We do use "Troll" and "trollen" in German forums. But is there another Word that predates the Internet that could be used instead?

  • I would add to all the answer "Aufwiegler" for someone who likes to escalate situations Nov 10, 2022 at 19:40

4 Answers 4


Provokateur should be the nearest german expression. But as in many cases around Computers, IMHO it won't make sense to translate it. e.g. Joystick is a word too which can be translated, but most users won't catch it at once.

  • 1
    Provokateur isn't exactly german (it's more french). Dec 4, 2012 at 20:19
  • 1
    initially latin, and before, who knows ... ;-)
    – bummi
    Dec 4, 2012 at 20:35
  • @MartinSchröder: Als 'agent provocateur' aber eher übers Französische eingewandert, und m.E. längst adaptiert. "Höneß provoziert einen Strafstoß." Dec 6, 2012 at 0:16
  • Yes trolling is provoking people to react. Dec 15, 2012 at 14:11
  • There used to be a time where some people tried to force germanisation of computer terms. But nobody really picked up "Schlappscheibendiskette" (floppy disk), or "Ziegelstein Seiltänzer Leser" (Adobe Acrobat Reader)... (The latter was from a machine translated EULA)
    – king_nak
    Nov 4, 2022 at 8:16

According to the Wikipedia article, troll originates from the French verb trôler, but also from the Norse word troll.

Let's concentrate on the second one here. A troll is a mythological monster. The German word for Troll is Troll, so there is no difference.

As for the activity of trolling: This is an artificial word created for this purpose, so there is no direct translation we can use. However, trolling means something like ködern (as you can read here). So I would go for that.

  • Aren't all words created artificial? Dec 3, 2012 at 5:34
  • @userunknown Nit-picker ;) Artificial word = Kunstwort
    – Baz
    Dec 3, 2012 at 8:26
  • Nun, das ist ja von den 2 Fragen eine, die Du zu beantworten suchst. Es scheint mir daher keine Erbsenzählerei zu sein. Und ich lese die Antwort so, dass aus der von Dir behaupteten Tatsache, das Wort sei ein Kunstwort folgerst, es gäbe daher keine direkte Übersetzung. Jetzt hat aber @DisplayName eine direkte Übersetzung geliefert, wie mir scheint. Also stehe ich vor einem 3-fachen Problem: Ich glaube alle Wörter sind Kunstwörter, erzeugt für einen Zweck, und zweitens kenne ich keine Regel, wonach Kunstwörter sich direkter Übersetzung widersetzen, und drittens seh ich eine solche (trollen). Dec 4, 2012 at 4:55
  • Dagegen gefällt mir 'ködern' ausgesprochen gut. Davon ab: Da dies eine Webseite ist, die sich explizit mit dt. Sprache beschäftigt, und nicht mit Wetter, Norwegen oder Netzwerken ist ein gewisses Maß an Erbsenzählerei in meinen Augen dringend geboten, was die Analyse von Sprache und deren Regeln betrifft. Dec 4, 2012 at 4:57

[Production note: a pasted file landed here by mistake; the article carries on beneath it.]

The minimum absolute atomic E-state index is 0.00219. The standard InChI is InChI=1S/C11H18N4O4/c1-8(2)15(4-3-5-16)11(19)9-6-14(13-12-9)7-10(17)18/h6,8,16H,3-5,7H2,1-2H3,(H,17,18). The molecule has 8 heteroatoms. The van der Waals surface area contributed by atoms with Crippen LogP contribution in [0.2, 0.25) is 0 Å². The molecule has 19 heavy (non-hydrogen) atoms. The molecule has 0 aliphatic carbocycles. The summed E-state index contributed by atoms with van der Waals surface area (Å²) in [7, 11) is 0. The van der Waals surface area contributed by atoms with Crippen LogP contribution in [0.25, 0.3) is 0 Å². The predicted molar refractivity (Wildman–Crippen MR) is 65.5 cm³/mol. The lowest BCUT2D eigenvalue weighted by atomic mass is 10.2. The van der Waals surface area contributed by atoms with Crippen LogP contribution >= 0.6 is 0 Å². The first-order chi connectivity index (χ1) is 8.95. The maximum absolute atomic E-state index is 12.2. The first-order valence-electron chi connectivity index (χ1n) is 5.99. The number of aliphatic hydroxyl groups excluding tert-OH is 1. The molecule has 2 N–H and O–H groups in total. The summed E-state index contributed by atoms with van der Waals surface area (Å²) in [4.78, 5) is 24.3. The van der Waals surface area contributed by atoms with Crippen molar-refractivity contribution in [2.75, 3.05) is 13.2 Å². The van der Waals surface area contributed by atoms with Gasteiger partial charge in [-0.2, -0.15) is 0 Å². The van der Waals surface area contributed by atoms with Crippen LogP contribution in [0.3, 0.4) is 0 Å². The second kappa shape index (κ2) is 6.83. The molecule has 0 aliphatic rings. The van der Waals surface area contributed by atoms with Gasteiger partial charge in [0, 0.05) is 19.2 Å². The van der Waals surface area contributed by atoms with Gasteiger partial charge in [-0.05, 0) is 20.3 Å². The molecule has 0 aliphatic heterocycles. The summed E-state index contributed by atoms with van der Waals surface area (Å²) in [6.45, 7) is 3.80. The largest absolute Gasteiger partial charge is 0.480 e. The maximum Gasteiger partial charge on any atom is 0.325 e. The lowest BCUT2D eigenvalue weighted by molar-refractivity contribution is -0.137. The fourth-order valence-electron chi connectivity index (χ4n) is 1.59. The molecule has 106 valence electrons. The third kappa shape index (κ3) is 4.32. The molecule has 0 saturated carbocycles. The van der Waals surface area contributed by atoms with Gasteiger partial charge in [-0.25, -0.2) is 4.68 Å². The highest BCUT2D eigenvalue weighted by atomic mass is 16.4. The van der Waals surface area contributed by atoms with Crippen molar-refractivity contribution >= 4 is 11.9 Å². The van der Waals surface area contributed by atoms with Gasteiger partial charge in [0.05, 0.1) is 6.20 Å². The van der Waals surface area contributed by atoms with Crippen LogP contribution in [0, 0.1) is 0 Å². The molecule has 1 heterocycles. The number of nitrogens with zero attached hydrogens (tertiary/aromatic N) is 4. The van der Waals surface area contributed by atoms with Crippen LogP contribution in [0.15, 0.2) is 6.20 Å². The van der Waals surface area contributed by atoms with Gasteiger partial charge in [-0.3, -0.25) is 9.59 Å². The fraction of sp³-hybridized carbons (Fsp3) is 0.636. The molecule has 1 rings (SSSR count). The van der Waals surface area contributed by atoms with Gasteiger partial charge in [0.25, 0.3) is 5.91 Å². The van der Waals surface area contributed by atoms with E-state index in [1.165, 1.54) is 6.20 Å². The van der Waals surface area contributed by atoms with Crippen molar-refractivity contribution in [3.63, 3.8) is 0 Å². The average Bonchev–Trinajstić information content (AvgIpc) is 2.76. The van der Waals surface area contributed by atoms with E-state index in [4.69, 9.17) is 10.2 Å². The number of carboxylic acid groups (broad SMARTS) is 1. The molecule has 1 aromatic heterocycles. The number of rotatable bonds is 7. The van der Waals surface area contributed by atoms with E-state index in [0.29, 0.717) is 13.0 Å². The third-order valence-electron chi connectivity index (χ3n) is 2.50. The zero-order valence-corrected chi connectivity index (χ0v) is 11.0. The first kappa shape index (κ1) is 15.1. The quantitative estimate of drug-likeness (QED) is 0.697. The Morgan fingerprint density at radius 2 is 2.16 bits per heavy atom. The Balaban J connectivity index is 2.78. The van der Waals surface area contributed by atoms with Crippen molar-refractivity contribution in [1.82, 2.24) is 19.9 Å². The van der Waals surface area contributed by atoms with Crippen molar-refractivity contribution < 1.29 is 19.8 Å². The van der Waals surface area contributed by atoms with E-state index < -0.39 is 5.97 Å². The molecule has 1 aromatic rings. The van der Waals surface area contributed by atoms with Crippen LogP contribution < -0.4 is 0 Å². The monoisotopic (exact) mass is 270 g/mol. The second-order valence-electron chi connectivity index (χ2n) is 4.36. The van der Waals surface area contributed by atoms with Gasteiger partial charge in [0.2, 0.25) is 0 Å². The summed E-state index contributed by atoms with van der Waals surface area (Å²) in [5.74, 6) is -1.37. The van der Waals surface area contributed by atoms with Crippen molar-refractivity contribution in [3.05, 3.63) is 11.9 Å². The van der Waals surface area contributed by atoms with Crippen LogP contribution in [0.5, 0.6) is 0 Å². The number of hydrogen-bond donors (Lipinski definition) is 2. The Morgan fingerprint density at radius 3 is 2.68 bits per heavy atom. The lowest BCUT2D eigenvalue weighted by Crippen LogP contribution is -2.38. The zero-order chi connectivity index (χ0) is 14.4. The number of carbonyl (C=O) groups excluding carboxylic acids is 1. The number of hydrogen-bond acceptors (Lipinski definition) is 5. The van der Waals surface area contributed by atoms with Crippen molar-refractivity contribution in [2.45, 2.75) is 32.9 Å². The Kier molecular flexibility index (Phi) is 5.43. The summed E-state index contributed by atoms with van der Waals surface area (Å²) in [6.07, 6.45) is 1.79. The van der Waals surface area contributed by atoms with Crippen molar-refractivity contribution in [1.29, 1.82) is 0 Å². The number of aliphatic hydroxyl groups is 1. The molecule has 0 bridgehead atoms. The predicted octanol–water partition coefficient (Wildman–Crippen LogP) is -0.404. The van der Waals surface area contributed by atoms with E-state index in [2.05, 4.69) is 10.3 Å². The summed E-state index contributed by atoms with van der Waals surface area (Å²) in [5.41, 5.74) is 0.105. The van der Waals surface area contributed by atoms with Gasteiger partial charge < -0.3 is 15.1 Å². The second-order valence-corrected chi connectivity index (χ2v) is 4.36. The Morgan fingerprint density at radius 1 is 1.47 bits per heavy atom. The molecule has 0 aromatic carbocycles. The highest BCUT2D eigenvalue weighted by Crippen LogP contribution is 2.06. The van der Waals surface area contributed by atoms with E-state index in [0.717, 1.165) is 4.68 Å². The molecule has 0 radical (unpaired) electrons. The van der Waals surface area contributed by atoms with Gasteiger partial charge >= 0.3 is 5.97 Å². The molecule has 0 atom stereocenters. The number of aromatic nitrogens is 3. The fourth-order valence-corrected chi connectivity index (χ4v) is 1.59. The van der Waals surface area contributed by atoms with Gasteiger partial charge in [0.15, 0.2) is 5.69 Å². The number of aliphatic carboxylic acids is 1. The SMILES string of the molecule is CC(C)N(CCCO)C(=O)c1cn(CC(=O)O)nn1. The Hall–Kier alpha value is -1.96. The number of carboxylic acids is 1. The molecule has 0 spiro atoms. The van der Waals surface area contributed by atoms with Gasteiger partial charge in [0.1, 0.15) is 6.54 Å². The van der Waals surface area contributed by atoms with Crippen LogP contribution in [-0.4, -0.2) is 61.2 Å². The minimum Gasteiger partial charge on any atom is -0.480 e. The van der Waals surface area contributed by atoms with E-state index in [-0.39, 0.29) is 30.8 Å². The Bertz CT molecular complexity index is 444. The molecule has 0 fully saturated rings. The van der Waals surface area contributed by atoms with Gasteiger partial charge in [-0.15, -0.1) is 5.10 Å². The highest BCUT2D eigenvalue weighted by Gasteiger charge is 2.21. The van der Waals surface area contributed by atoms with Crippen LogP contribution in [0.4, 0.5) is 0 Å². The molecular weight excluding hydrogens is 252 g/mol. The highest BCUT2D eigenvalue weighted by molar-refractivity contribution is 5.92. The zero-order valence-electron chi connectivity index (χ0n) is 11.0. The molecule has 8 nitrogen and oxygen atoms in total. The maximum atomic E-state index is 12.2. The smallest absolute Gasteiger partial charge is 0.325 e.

• close but one step removed from the provozieren, provozieren with bait, close call Dec 15, 2012 at 14:13

Querulant: someone who always criticises and takes opposition to anything. For example, German law uses this word to describe someone who files so many lawsuites for no real reason that he must be declared partially incompetent in regards to bringing action.


openthesaurus.de gives the following synonyms for the non-mythological meanings1 of "Troll" (also reflected on DWDS):

While these words differ from each other in the exact behavior ascribed to the individual, each of them can be used for an Internet troll that does show the respective behavior, which by definition is at least that of the last listed one (Provokateur).

All of these words are derived from verbs or verbal expressions:

While these verbs can be used to describe aspects of the behavior of Internet trolls, in my opinion none of them are a sufficiently exact synonym of "to troll" (or the new (on DWDS yet undocumented) meaning of the German verb "trollen" derived from that), especially as the more generic ones stören and provozieren don't imply intention (Man kann versehentlich stören oder provozieren.) while Internet trolling is always an intentional behavior. Further, "stören" and "provozieren" in my understanding somewhat imply "success" at bothering or provoking others, while "to troll" / "trollen" can in my opinion also refer to a (potentially unsuccessful) attempt to do so.

1 The also listed "Unhold" can (in reference to the mythological creatures) refer to a non-mythological male person (in the meaning of "grober, ungeschlachter Kerl"; a brute, maybe cloddish man), but is not really applicable to Internet trolls.

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